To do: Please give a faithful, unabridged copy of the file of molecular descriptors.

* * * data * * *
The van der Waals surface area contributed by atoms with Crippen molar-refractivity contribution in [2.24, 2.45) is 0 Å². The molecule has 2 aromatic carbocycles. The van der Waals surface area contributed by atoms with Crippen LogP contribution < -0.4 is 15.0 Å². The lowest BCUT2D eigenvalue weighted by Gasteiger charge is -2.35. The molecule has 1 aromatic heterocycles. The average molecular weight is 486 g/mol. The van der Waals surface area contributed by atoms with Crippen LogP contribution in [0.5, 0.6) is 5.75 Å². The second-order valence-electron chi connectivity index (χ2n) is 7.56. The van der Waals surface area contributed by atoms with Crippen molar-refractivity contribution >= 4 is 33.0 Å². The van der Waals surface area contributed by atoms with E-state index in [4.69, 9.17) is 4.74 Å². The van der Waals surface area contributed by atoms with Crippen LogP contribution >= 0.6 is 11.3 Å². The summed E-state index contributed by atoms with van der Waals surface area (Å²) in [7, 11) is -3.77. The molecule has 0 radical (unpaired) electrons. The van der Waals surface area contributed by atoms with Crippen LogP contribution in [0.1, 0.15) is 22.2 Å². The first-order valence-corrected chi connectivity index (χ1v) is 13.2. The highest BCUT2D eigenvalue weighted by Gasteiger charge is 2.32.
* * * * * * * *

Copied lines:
The van der Waals surface area contributed by atoms with Crippen molar-refractivity contribution in [2.24, 2.45) is 0 Å². The molecule has 2 aromatic carbocycles. The van der Waals surface area contributed by atoms with Crippen LogP contribution < -0.4 is 15.0 Å². The lowest BCUT2D eigenvalue weighted by Gasteiger charge is -2.35. The molecule has 1 aromatic heterocycles. The average molecular weight is 486 g/mol. The van der Waals surface area contributed by atoms with Crippen LogP contribution in [0.5, 0.6) is 5.75 Å². The second-order valence-electron chi connectivity index (χ2n) is 7.56. The van der Waals surface area contributed by atoms with Crippen molar-refractivity contribution >= 4 is 33.0 Å². The van der Waals surface area contributed by atoms with E-state index in [4.69, 9.17) is 4.74 Å². The van der Waals surface area contributed by atoms with Crippen LogP contribution >= 0.6 is 11.3 Å². The summed E-state index contributed by atoms with van der Waals surface area (Å²) in [7, 11) is -3.77. The molecule has 0 radical (unpaired) electrons. The van der Waals surface area contributed by atoms with Crippen LogP contribution in [0.1, 0.15) is 22.2 Å². The first-order valence-corrected chi connectivity index (χ1v) is 13.2. The highest BCUT2D eigenvalue weighted by Gasteiger charge is 2.32.